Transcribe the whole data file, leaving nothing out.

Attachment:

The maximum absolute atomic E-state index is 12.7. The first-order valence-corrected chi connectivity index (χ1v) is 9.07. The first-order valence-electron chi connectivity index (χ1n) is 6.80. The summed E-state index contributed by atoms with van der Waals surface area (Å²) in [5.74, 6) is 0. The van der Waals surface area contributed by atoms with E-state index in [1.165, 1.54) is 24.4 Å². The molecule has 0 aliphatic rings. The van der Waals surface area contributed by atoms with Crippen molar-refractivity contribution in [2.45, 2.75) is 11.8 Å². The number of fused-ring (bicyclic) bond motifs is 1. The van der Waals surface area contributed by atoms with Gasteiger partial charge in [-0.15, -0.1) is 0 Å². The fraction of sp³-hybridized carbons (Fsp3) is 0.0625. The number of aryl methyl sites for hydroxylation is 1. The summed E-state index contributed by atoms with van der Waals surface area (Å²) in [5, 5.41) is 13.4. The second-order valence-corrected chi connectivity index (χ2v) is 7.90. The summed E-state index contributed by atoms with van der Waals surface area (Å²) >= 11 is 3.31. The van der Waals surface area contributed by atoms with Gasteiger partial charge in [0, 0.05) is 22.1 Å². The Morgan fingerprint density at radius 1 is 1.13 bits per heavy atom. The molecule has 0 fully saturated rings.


The maximum absolute atomic E-state index is 12.7. The first-order valence-corrected chi connectivity index (χ1v) is 9.07. The first-order valence-electron chi connectivity index (χ1n) is 6.80. The summed E-state index contributed by atoms with van der Waals surface area (Å²) in [5.74, 6) is 0. The van der Waals surface area contributed by atoms with E-state index in [1.165, 1.54) is 24.4 Å². The molecule has 0 aliphatic rings. The van der Waals surface area contributed by atoms with Crippen molar-refractivity contribution in [2.45, 2.75) is 11.8 Å². The number of fused-ring (bicyclic) bond motifs is 1. The van der Waals surface area contributed by atoms with Gasteiger partial charge in [-0.15, -0.1) is 0 Å². The fraction of sp³-hybridized carbons (Fsp3) is 0.0625. The number of aryl methyl sites for hydroxylation is 1. The summed E-state index contributed by atoms with van der Waals surface area (Å²) in [5, 5.41) is 13.4. The second-order valence-corrected chi connectivity index (χ2v) is 7.90. The summed E-state index contributed by atoms with van der Waals surface area (Å²) >= 11 is 3.31. The van der Waals surface area contributed by atoms with Gasteiger partial charge in [0, 0.05) is 22.1 Å². The Morgan fingerprint density at radius 1 is 1.13 bits per heavy atom. The molecule has 0 fully saturated rings.